The information below is collected from state licensure boards or regulatory agencies responsible for regulating the professions of speech-language pathology and/or audiology. The information is reviewed on an annual basis. Please be advised that laws, regulations, and policies may change at any time, so always check with your state for the most up-to-date information.
- Master's degree or doctorate in audiology from an accredited educational institution approved by the Department of Community and Economic Development, and
- Has a Certificate of Clinical Competence (CCC) in audiology from the American Speech-Language-Hearing Association or the equivalent of the certificate or has practiced audiology for two years as of January 1, 1986, or is in the process of completing the year of supervised experience required for the CCC.
Has a Certificate of Clinical Competence (CCC) in speech-language pathology from the American Speech-Language-Hearing Association or the equivalent of the certificate.
Note: Speech-language pathologists who practice independently must also obtain an Alaska Business License.
- A licensed physician
- Federal employees
- A student properly identified as a speech-language pathology or audiology intern or trainee
- Employees of, or contractors with, a school district while practicing for the school district
- A nurse who performs hearing sensitivity evaluations
- Hearing aid dealers
- An individual holding a class A certificate issued by the Conference of Executives of American Schools of the Deaf may teach the hearing impaired
- An individual may engage in hearing testing as part of a hearing conservation program that complies with OSHA regulations
- Professors of audiology or speech-language pathology may use the title "audiologist" or "speech-language pathologist" but may not practice if not licensed in the state.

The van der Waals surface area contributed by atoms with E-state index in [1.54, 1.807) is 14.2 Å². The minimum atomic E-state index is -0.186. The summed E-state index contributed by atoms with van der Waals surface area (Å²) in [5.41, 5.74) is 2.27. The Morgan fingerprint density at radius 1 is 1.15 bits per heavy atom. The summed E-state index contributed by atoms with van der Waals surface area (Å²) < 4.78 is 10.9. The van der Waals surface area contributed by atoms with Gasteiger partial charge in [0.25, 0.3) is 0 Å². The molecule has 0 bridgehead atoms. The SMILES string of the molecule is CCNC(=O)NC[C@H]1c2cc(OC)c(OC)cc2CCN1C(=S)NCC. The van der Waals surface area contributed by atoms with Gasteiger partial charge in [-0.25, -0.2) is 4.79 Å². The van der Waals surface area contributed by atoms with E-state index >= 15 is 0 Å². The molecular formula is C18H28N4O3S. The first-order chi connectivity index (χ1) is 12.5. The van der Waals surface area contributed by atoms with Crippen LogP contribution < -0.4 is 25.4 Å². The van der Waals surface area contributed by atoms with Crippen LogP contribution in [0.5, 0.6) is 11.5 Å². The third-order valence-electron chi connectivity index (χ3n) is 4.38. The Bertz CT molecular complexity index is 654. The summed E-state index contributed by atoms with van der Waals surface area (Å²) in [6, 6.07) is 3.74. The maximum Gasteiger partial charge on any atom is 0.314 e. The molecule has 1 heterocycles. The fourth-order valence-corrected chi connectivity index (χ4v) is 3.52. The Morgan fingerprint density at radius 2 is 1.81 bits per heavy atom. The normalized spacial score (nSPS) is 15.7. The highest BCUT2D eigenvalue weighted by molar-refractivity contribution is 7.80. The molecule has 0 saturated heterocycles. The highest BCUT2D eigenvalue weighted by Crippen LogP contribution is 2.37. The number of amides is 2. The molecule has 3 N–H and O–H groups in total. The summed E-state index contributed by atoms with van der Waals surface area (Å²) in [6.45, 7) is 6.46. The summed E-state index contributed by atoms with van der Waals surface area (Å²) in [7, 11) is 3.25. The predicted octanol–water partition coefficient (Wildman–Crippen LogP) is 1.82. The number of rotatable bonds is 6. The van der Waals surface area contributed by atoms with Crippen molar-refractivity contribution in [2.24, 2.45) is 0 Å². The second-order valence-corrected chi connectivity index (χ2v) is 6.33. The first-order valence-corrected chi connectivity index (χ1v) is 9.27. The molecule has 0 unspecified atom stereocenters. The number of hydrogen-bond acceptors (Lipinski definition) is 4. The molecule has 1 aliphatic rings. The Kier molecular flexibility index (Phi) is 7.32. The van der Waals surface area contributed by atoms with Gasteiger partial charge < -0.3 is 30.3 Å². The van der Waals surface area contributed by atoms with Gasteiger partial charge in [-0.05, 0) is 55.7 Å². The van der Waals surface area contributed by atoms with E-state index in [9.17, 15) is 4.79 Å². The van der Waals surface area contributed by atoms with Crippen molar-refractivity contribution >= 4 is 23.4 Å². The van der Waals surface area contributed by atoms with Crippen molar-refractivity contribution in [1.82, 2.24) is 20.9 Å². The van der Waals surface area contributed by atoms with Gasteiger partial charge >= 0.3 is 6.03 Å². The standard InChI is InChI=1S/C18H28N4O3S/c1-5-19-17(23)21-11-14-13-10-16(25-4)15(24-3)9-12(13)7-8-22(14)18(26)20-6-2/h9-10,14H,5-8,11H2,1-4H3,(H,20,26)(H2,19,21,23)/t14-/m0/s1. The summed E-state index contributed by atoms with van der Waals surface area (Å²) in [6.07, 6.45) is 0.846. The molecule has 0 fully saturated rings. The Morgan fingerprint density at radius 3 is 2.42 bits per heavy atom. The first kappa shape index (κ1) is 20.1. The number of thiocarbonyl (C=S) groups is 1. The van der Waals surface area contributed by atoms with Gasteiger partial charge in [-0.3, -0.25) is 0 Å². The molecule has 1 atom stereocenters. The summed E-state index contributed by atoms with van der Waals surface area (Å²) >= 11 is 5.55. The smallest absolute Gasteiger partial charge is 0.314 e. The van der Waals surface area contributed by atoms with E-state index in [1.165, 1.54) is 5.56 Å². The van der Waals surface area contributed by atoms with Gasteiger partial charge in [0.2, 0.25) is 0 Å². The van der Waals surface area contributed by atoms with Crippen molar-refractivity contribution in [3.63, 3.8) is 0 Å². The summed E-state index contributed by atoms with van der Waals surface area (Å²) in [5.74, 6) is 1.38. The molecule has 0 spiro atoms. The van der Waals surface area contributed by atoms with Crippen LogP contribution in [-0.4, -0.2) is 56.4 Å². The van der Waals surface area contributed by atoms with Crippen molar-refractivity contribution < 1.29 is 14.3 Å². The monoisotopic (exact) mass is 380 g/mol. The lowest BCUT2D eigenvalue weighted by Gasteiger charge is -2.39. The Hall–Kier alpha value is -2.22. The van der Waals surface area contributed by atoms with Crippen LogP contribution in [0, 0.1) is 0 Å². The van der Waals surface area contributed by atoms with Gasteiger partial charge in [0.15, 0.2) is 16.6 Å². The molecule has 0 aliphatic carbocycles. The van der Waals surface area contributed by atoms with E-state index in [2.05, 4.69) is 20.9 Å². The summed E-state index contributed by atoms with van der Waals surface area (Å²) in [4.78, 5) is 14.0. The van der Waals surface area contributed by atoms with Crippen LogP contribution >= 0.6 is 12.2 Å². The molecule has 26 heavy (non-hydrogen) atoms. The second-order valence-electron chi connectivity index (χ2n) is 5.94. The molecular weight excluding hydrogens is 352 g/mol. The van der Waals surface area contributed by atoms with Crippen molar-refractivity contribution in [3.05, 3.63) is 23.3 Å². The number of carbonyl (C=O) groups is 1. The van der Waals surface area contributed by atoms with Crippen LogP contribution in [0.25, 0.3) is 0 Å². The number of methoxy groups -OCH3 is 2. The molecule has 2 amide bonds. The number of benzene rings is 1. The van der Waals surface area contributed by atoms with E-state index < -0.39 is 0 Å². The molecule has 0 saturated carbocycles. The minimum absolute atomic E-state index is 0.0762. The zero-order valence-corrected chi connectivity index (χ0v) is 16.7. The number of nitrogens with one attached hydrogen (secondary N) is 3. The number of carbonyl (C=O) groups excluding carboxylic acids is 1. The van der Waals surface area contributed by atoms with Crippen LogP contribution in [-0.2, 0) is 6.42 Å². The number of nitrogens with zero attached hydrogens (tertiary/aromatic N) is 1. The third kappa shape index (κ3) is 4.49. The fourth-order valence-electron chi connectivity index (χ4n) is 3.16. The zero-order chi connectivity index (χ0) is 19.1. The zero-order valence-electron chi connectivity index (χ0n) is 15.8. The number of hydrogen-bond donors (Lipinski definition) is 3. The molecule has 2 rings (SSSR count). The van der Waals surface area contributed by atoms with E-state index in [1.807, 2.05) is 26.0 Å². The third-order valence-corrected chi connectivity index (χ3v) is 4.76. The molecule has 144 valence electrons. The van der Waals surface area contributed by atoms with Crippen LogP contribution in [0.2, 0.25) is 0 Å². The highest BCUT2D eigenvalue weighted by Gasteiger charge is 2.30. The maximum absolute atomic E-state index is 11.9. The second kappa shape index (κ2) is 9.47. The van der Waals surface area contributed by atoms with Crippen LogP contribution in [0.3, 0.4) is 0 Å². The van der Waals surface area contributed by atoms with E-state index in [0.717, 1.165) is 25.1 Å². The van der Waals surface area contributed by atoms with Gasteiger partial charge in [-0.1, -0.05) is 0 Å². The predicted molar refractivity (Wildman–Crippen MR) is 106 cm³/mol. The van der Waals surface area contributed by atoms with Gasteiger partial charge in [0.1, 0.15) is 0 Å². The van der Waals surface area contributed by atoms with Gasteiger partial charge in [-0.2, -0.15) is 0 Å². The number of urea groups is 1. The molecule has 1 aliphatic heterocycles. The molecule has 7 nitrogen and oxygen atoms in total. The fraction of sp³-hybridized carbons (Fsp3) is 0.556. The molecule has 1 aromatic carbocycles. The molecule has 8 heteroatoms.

The Department may issue a temporary license to an individual who is licensed in another state and has submitted an application for licensure in Alaska.
The Department may issue a temporary license to:
- a nonresident for the practice of audiology for 30 consecutive days or less in a calendar year, and to a nonresident for the practice of speech-language pathology for 60 consecutive days or less in a calendar year if the individual is licensed to practice in another state, territory of the United States, foreign country, or province with equivalent standards
- a person, resident or not, who is in the process of completing a year of supervised clinical competence in speech-language pathology from ASHA.
Alaska does not require continuing education.
Audiology & Speech-Language Pathology Interstate Compact
Alaska is not a member state of the Audiology & Speech-Language Pathology Interstate Compact. Information on the current status of the ASLP-IC can be found on the ASLP-IC website.
Department of Commerce, Community and Economic Development
For further information on laws and regulations for speech-language pathologists and audiologist, please visit Alaska Practice Act & Rules and Regulations [PDF].
Questions regarding state advocacy issues? Call ASHA at 800-498-2071 and ask for the State Advocacy Team.